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Posted by on Wednesday, April 16, 2008 at 9:06pm.

Suppose you have a perfectly spherical water tank with an inside diameter of 8.6 metres. If the drain at the bottom of the tank can't handle a hydrostatic pressure of more than 50 kilopascals, what is the maximum volume of water, in litres, that can be contained in the tank? Assume that gravitational acceleration is exactly 9.81 m/s2.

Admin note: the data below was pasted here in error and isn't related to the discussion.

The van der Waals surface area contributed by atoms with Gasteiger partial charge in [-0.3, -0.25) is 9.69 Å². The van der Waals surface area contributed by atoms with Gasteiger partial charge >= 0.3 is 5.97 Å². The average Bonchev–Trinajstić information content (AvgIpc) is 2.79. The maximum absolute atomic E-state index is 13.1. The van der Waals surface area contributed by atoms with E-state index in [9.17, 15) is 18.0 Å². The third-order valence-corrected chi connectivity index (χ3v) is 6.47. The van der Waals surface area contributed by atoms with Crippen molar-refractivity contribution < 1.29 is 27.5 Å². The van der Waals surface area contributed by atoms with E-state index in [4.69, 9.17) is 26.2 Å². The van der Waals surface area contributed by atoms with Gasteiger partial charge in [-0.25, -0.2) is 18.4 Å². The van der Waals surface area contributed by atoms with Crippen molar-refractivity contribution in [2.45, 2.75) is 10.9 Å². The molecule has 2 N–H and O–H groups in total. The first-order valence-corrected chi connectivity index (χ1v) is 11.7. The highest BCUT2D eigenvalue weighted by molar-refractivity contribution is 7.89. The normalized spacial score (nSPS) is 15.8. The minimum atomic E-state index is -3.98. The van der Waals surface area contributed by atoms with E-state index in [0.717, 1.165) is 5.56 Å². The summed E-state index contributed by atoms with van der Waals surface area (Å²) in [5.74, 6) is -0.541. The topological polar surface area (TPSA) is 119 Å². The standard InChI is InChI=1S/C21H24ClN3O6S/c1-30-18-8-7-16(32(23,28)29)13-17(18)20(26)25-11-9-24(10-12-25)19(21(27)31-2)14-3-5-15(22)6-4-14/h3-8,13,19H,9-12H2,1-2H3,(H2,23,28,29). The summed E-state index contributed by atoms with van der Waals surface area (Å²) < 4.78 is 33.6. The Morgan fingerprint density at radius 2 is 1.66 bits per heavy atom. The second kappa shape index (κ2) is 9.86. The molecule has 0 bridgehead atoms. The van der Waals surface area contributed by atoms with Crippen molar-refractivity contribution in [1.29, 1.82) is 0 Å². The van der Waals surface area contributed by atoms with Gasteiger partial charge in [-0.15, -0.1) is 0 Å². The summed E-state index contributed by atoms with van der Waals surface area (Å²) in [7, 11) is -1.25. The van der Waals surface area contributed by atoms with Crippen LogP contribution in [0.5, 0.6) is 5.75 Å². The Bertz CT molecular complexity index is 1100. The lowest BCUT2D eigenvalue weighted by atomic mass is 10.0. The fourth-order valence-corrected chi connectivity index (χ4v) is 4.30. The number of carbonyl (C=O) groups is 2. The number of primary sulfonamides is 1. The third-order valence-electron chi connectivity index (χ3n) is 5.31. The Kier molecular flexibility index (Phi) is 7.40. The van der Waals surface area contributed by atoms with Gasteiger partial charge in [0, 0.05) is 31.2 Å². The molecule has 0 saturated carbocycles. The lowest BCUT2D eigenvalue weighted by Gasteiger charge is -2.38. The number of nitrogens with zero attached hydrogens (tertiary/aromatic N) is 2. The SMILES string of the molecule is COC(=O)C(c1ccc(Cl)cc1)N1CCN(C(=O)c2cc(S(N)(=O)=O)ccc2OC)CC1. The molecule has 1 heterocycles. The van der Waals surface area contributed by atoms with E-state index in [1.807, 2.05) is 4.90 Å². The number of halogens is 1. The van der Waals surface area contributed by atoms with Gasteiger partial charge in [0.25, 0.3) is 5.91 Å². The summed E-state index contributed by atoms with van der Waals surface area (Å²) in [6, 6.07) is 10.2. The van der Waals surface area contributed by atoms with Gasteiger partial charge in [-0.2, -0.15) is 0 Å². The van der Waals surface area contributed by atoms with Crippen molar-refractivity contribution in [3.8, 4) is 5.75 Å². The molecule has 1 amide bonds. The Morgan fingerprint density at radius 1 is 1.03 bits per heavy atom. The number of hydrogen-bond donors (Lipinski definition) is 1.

• Physics - , Wednesday, April 16, 2008 at 10:48pm

    Height of water makes the pressure. So solve for height.


    Now, solve for H. That would be the height of mercury in the tank, but the tank holds water, so multiply H by 13.2. Now you have the depth of the water, use geometry (or calculus) to find the volume.

    The author probably had a different technique in mind..

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